eil McKenna’s latest book-length work explores the lives of Ernest Boulton and Frederick Park who, in the mid-1800s, publicly cultivated their female alter-egos, Stella and Fanny, with criminal consequences. Fanny & Stella: The Young Men Who Shocked Victorian England explores the circumstances surrounding the 1870 arrest and 1871 trial of these two cross-dressing sometime-actresses and prostitutes who were charged not only with outraging public decency and corrupting public morals, but also for conspiring to commit together and with others the “abominable crime of buggery” (35). Like his earlier work, The Secret Life of Oscar Wilde (2006), McKenna — a London-based journalist — concretizes the often spectral world of Victorian homosexuality, its practices, extent, excesses, and dangers, by putting faces and names on an existence largely dependent upon anonymity. Fanny & Stella does not fail to intrigue as a sensational and terrifying story about the homophobic atmosphere of Victorian London, but there are elements of McKenna’s work that can leave a reader feeling uneasy.
With uneven success, McKenna offers evidence of two intriguing conspiracies relevant to the Boulton & Park trial — the circumstances surrounding the arrest of Fanny and Stella, and the death of Lord Arthur Pelham-Clinton, Stella’s lover. When developing the first, McKenna deftly exposes the public fear motivating Fanny and Stella’s arrest and prosecution, explaining that for Victorian England, sodomy “with its clear associations with excrement[,] lay at the very confluence of potent fears about sex, dirt, disease and death which haunted the national psyche” (272). McKenna, by mining a wealth of public records, proves that the police placed Fanny and Stella under surveillance for a year before arresting them and planted their examining doctor, priming him to find evidence of sodomy on Fanny and Stella (39, 313-15). McKenna further unveils multiple corrupt prosecution witnesses, including a defrocked Beadle who had taken bribes from the lead investigator to “get up evidence” against Fanny and Stella (124, 307). McKenna introduces such evidence into a heavily homophobic atmosphere which would eventually coalesce in the infamous 1895 Labouchère Amendment: “Any male person who, in public or private commits or is party to the commission of, or procures the commission of any act of gross indecency with another male person, shall be guilty of a misdemeanor” (McKenna, The Secret Life 81, emphasis mine). This amendment, also known as the “blackmailer’s amendment” for the vague language emphasized above, would claim no less a victim than Oscar Wilde. The second conspiracy theory McKenna pursues — that of Lord Arthur Pelham-Clinton’s “inconclusive” death — is less satisfactory. McKenna rests his case for Pelham-Clinton faking his death heavily on hearsay and conjecture, so it remains, comparatively, unconvincing.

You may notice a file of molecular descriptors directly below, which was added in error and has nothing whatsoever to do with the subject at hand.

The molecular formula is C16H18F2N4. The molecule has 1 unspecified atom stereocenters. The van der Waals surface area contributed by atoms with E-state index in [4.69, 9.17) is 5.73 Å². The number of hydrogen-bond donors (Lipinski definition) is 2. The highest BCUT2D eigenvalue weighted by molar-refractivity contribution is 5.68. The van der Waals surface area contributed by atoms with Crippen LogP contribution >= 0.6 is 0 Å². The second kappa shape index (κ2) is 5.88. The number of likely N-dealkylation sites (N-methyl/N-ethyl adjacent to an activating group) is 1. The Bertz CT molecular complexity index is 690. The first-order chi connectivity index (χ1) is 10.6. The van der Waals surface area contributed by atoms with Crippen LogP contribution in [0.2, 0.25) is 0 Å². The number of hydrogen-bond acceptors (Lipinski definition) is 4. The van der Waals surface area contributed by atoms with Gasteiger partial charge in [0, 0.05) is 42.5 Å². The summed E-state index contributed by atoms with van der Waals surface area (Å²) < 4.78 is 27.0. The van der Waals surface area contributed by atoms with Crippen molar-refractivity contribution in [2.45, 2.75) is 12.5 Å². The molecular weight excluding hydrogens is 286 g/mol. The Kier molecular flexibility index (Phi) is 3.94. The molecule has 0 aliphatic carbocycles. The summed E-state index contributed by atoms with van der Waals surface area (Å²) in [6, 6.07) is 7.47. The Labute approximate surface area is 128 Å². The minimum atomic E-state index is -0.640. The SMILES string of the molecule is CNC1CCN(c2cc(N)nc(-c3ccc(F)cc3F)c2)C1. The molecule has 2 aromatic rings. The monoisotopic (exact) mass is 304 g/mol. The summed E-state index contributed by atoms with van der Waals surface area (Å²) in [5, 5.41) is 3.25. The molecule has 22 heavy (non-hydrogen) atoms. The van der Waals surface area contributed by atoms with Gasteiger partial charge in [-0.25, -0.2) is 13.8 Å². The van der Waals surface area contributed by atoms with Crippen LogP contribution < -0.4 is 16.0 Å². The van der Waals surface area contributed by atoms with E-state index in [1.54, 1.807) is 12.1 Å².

McKenna’s research in Fanny & Stella is also uneven. McKenna makes use of the original trial manuscript (preserved in the National Archives in Kew along with other primary material like letters and depositions), contemporary newspaper articles, and pamphlets to excellent ends, a testament to his powers as an investigative journalist. However, many conclusions in the book are built upon speculation and imagination. McKenna even dismisses several Victorian sensationalist newspaper articles that “lovingly and lasciviously dilated upon and speculated over” Fanny and Stella’s lives, “and, where facts were in short supply, cheerfully invented” them (89). Yet McKenna proves willing to do the same. McKenna presents speculation as fact when, for instance, exploring the lives and motivations of his characters. McKenna implies that one character is an excessive drinker, despite the individual’s statements under oath to the contrary, only suggesting that her ruddy complexion is proof enough. McKenna’s description of Stella’s entrance into the world of gay male prostitution is without any source citation, and the chapter detailing Fanny’s youth is almost entirely unsubstantiated. His images are keen, but unsupported. Even McKenna’s use of some primary text material is questionable. A pornographic description of Stella and Lord Arthur Pelham-Clinton having sex at a party is presented as fact, yet comes from The Sins of the Cities of the Plain, an imaginative work of homosexual erotica by the pseudonymous Jack Saul. Such inconsistent research might cause some readers to reconsider the scholarly impact of this text.